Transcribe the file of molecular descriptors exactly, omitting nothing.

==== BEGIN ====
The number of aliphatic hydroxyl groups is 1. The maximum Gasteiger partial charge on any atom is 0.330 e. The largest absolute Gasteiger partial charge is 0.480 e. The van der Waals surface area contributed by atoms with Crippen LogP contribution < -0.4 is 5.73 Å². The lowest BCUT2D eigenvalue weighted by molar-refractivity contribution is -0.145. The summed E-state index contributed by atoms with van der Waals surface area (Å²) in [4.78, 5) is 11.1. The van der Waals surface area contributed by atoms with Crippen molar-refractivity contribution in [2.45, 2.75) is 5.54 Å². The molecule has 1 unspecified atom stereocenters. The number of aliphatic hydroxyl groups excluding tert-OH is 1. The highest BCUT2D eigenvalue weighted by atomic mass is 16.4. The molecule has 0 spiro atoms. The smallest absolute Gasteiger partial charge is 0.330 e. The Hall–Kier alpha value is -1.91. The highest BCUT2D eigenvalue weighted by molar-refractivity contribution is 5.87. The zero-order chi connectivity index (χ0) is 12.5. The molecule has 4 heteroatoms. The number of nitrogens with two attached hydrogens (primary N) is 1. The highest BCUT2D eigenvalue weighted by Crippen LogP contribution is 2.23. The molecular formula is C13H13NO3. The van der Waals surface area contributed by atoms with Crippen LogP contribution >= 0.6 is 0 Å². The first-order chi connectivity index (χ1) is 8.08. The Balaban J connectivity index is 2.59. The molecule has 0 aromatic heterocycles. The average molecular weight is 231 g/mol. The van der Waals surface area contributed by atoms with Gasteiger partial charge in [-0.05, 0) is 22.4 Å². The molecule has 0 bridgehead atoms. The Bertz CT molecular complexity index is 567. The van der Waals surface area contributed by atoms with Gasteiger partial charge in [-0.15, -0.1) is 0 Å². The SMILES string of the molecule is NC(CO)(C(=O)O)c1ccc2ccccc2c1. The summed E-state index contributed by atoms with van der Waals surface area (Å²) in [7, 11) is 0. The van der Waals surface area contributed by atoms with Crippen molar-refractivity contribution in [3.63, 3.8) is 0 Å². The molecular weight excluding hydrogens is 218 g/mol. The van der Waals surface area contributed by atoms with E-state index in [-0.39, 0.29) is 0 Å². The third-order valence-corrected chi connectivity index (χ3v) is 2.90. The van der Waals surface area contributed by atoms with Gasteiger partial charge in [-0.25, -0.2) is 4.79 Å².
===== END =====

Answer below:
The number of aliphatic hydroxyl groups is 1. The maximum Gasteiger partial charge on any atom is 0.330 e. The largest absolute Gasteiger partial charge is 0.480 e. The van der Waals surface area contributed by atoms with Crippen LogP contribution < -0.4 is 5.73 Å². The lowest BCUT2D eigenvalue weighted by molar-refractivity contribution is -0.145. The summed E-state index contributed by atoms with van der Waals surface area (Å²) in [4.78, 5) is 11.1. The van der Waals surface area contributed by atoms with Crippen molar-refractivity contribution in [2.45, 2.75) is 5.54 Å². The molecule has 1 unspecified atom stereocenters. The number of aliphatic hydroxyl groups excluding tert-OH is 1. The highest BCUT2D eigenvalue weighted by atomic mass is 16.4. The molecule has 0 spiro atoms. The smallest absolute Gasteiger partial charge is 0.330 e. The Hall–Kier alpha value is -1.91. The highest BCUT2D eigenvalue weighted by molar-refractivity contribution is 5.87. The zero-order chi connectivity index (χ0) is 12.5. The molecule has 4 heteroatoms. The number of nitrogens with two attached hydrogens (primary N) is 1. The highest BCUT2D eigenvalue weighted by Crippen LogP contribution is 2.23. The molecular formula is C13H13NO3. The van der Waals surface area contributed by atoms with Crippen LogP contribution >= 0.6 is 0 Å². The first-order chi connectivity index (χ1) is 8.08. The Balaban J connectivity index is 2.59. The molecule has 0 aromatic heterocycles. The average molecular weight is 231 g/mol. The van der Waals surface area contributed by atoms with Gasteiger partial charge in [-0.05, 0) is 22.4 Å². The molecule has 0 bridgehead atoms. The Bertz CT molecular complexity index is 567. The van der Waals surface area contributed by atoms with Gasteiger partial charge in [-0.15, -0.1) is 0 Å². The SMILES string of the molecule is NC(CO)(C(=O)O)c1ccc2ccccc2c1. The summed E-state index contributed by atoms with van der Waals surface area (Å²) in [7, 11) is 0. The van der Waals surface area contributed by atoms with Crippen molar-refractivity contribution in [3.63, 3.8) is 0 Å². The molecular weight excluding hydrogens is 218 g/mol. The van der Waals surface area contributed by atoms with E-state index in [-0.39, 0.29) is 0 Å². The third-order valence-corrected chi connectivity index (χ3v) is 2.90. The van der Waals surface area contributed by atoms with Gasteiger partial charge in [-0.25, -0.2) is 4.79 Å².